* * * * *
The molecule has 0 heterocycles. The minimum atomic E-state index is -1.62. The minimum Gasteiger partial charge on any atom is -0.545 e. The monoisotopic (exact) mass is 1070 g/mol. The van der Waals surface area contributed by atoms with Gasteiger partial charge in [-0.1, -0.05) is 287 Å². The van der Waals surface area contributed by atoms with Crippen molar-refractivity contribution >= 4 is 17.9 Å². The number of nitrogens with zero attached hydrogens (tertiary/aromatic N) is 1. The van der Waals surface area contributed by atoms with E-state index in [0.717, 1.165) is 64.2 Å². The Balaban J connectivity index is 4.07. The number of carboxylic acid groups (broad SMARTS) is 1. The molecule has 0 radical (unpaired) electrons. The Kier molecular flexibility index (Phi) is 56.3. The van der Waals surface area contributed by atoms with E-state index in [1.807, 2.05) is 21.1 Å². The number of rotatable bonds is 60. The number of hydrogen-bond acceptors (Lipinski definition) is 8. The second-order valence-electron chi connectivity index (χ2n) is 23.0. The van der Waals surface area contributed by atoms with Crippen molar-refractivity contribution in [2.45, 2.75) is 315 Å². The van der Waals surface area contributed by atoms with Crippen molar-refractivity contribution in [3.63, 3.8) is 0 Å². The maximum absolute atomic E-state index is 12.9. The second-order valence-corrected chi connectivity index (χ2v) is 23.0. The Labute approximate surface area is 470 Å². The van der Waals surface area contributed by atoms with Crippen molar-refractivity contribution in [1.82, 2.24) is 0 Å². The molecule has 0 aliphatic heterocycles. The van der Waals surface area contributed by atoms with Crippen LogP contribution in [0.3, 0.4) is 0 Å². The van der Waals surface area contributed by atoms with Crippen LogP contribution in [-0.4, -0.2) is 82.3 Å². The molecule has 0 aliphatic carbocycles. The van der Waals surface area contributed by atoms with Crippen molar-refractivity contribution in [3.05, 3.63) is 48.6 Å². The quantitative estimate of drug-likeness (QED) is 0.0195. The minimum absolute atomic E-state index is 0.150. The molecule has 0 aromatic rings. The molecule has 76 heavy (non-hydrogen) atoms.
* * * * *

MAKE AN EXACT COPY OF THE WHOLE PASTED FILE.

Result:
The molecule has 0 heterocycles. The minimum atomic E-state index is -1.62. The minimum Gasteiger partial charge on any atom is -0.545 e. The monoisotopic (exact) mass is 1070 g/mol. The van der Waals surface area contributed by atoms with Gasteiger partial charge in [-0.1, -0.05) is 287 Å². The van der Waals surface area contributed by atoms with Crippen molar-refractivity contribution >= 4 is 17.9 Å². The number of nitrogens with zero attached hydrogens (tertiary/aromatic N) is 1. The van der Waals surface area contributed by atoms with E-state index in [0.717, 1.165) is 64.2 Å². The Balaban J connectivity index is 4.07. The number of carboxylic acid groups (broad SMARTS) is 1. The molecule has 0 radical (unpaired) electrons. The Kier molecular flexibility index (Phi) is 56.3. The van der Waals surface area contributed by atoms with E-state index in [1.807, 2.05) is 21.1 Å². The number of rotatable bonds is 60. The number of hydrogen-bond acceptors (Lipinski definition) is 8. The second-order valence-electron chi connectivity index (χ2n) is 23.0. The van der Waals surface area contributed by atoms with Crippen molar-refractivity contribution in [2.45, 2.75) is 315 Å². The van der Waals surface area contributed by atoms with Crippen molar-refractivity contribution in [3.63, 3.8) is 0 Å². The maximum absolute atomic E-state index is 12.9. The second-order valence-corrected chi connectivity index (χ2v) is 23.0. The Labute approximate surface area is 470 Å². The van der Waals surface area contributed by atoms with Crippen molar-refractivity contribution in [1.82, 2.24) is 0 Å². The molecule has 0 aliphatic heterocycles. The van der Waals surface area contributed by atoms with Crippen LogP contribution in [0.3, 0.4) is 0 Å². The van der Waals surface area contributed by atoms with Crippen LogP contribution in [-0.4, -0.2) is 82.3 Å². The molecule has 0 aliphatic carbocycles. The van der Waals surface area contributed by atoms with Crippen molar-refractivity contribution in [3.05, 3.63) is 48.6 Å². The quantitative estimate of drug-likeness (QED) is 0.0195. The minimum absolute atomic E-state index is 0.150. The molecule has 0 aromatic rings. The molecule has 76 heavy (non-hydrogen) atoms.